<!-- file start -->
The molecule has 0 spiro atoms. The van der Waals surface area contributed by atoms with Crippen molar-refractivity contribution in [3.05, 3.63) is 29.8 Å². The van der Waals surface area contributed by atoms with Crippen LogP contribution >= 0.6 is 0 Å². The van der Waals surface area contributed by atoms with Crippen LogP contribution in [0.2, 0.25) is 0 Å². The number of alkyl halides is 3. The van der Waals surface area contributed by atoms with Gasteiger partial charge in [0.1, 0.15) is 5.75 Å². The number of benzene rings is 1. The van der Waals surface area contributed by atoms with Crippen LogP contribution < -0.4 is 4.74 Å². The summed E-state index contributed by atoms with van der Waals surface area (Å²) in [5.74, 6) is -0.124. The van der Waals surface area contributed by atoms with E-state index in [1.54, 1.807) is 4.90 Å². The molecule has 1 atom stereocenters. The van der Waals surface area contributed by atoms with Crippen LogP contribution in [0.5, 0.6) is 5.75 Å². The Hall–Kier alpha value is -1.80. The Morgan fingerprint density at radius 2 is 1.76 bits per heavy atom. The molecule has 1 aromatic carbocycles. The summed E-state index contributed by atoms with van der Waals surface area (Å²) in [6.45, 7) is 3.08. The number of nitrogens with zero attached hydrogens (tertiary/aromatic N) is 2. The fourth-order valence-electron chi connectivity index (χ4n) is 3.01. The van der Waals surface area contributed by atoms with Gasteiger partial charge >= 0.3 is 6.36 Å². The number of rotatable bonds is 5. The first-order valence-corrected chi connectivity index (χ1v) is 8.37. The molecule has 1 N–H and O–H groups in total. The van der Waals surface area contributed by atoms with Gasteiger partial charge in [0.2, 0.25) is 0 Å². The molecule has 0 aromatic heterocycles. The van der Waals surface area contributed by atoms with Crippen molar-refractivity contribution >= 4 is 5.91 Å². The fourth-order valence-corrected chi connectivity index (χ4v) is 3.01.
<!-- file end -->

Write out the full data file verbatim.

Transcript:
The molecule has 0 spiro atoms. The van der Waals surface area contributed by atoms with Crippen molar-refractivity contribution in [3.05, 3.63) is 29.8 Å². The van der Waals surface area contributed by atoms with Crippen LogP contribution >= 0.6 is 0 Å². The van der Waals surface area contributed by atoms with Crippen LogP contribution in [0.2, 0.25) is 0 Å². The number of alkyl halides is 3. The van der Waals surface area contributed by atoms with Gasteiger partial charge in [0.1, 0.15) is 5.75 Å². The number of benzene rings is 1. The van der Waals surface area contributed by atoms with Crippen LogP contribution < -0.4 is 4.74 Å². The summed E-state index contributed by atoms with van der Waals surface area (Å²) in [5.74, 6) is -0.124. The van der Waals surface area contributed by atoms with E-state index in [1.54, 1.807) is 4.90 Å². The molecule has 1 atom stereocenters. The van der Waals surface area contributed by atoms with Crippen LogP contribution in [0.5, 0.6) is 5.75 Å². The Hall–Kier alpha value is -1.80. The Morgan fingerprint density at radius 2 is 1.76 bits per heavy atom. The molecule has 1 aromatic carbocycles. The summed E-state index contributed by atoms with van der Waals surface area (Å²) in [6.45, 7) is 3.08. The number of nitrogens with zero attached hydrogens (tertiary/aromatic N) is 2. The fourth-order valence-electron chi connectivity index (χ4n) is 3.01. The van der Waals surface area contributed by atoms with Gasteiger partial charge >= 0.3 is 6.36 Å². The number of rotatable bonds is 5. The first-order valence-corrected chi connectivity index (χ1v) is 8.37. The molecule has 1 N–H and O–H groups in total. The van der Waals surface area contributed by atoms with Gasteiger partial charge in [0.2, 0.25) is 0 Å². The molecule has 0 aromatic heterocycles. The van der Waals surface area contributed by atoms with Crippen molar-refractivity contribution >= 4 is 5.91 Å². The fourth-order valence-corrected chi connectivity index (χ4v) is 3.01.